Imelda Imoli is the founder of Bakery Affairs, a coffee and cake bakery business located in Umoja 1, Embakasi.
I started Bakery Affairs in June 2018. This was after resigning from my job in March of the same year. In the beginning, I wasn’t sure if baking was what I wanted to do. My mind was set on just starting a business.
At the time, I was baking small gift cakes for family and friends from home. Then a friend decided to challenge me to bake for her kids’ birthday. I didn’t have any special equipment for a professionally baked cake, but I took the challenge nonetheless. I pulled it off. Those who attended urged me to turn my skills into a business.
I started with around Sh. 80,000. Getting started wasn’t too hard since I already had the requisite baking skills. I used this capital to acquire some equipment and started baking from home. I started with mini cakes cupcakes, muffins and loaf cakes.
This worked in my favour as it took less than 6 months to get regular and return customers. I remember when I started, I would pass samples of my cakes around. This helped my brand to build customer confidence and reputation. Today, my business specializes in all types of cakes, pastries and snacks. These range from birthday cakes and corporate events snacks to wedding cakes.
Equipment and structuring payments were a big challenge when I started. It was my first time as an entrepreneur and I was learning the ropes on the job. I would get an order only to realize that I needed to buy or hire an equipment to pull off a good job. There were also times when some customers would pay less than we had agreed or fail to pay at all.
When I started my business, I had a challenge with impulse buying. I was excited to start a business. I went and bought some advanced baking equipment that I’ve never used to date. I don’t regret though, because I believe they’ll one day come in handy. From this industry, I have learned that designs keep changing. Your ability to sustain this type of business lies in how creative and innovative you will be.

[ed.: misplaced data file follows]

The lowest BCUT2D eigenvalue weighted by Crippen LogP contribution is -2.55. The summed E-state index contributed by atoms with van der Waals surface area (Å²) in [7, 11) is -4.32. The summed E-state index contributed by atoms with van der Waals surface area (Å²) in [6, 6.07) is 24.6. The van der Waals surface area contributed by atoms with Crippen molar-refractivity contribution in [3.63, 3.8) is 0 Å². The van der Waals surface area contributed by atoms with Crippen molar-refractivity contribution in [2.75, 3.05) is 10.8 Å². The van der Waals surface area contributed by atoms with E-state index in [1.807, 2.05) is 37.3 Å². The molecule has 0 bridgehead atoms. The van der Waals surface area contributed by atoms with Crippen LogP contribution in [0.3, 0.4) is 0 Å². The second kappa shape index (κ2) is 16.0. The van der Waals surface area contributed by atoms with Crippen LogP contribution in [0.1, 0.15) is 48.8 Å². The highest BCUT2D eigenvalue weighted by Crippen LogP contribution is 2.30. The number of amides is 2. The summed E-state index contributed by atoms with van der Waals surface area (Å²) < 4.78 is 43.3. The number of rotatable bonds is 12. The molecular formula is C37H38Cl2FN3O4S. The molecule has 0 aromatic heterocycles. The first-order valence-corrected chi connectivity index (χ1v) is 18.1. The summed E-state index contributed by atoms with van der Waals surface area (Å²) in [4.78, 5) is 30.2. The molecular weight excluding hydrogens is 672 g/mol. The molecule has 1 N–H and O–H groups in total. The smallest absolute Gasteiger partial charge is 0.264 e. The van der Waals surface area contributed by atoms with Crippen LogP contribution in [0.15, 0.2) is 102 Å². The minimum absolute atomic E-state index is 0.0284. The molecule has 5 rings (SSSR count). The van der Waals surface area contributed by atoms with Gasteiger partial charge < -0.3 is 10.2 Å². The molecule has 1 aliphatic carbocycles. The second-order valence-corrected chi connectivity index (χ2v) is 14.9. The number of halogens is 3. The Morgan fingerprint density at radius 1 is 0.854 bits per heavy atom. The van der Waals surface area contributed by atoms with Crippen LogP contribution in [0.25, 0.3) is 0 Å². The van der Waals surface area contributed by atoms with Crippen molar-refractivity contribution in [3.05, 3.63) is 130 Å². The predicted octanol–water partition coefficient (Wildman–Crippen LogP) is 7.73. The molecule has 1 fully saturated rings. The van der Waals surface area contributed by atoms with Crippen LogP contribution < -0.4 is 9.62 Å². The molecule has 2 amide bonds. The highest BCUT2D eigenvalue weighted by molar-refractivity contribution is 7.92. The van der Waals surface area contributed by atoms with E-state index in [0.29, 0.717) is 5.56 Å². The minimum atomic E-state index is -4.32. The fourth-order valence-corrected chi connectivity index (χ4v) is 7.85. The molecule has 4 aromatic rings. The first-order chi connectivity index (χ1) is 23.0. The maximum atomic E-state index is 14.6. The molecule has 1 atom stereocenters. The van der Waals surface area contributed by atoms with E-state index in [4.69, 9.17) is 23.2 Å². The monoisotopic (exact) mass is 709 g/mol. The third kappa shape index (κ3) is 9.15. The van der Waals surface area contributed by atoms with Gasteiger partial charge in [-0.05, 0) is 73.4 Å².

One of my memorable moments was when I got a baking task from the current Lang’ata Member of Parliament, Jalang’o. I knew this would be a big opening since he had a huge following on his social media channels. I nailed the task and got a major acknowledgement for a job well done on his social channels. This gave me a lot of exposure and vindicated my business trajectory.
I save with both a bank and a Sacco. Previously, I used to keep money in my mobile phone. But I realized that I was too quick on spending it due to its easy access. It was also harder to keep track of every shilling as it kept coming in and going out. With the two modes of saving and transacting, I have now been able to establish a banking record that can afford my business financing if and when I need it.
Information is power. Keep learning and keep searching especially when you are in business. If you have a skill, convert it into an income stream. You can do this right from your home. I started from home and later transitioned to an open, physical business.
Along the way, I’ve learned to avoid borrowing unnecessarily. Don’t borrow if such debt has no positive impact on the business. It is easy to borrow but the damage a bad debt does can come with very huge implications.
A version of this profile feature on Imelda Imoli was also published in the Saturday Magazine. The Saturday Magazine is a publication of the Nation Media Group.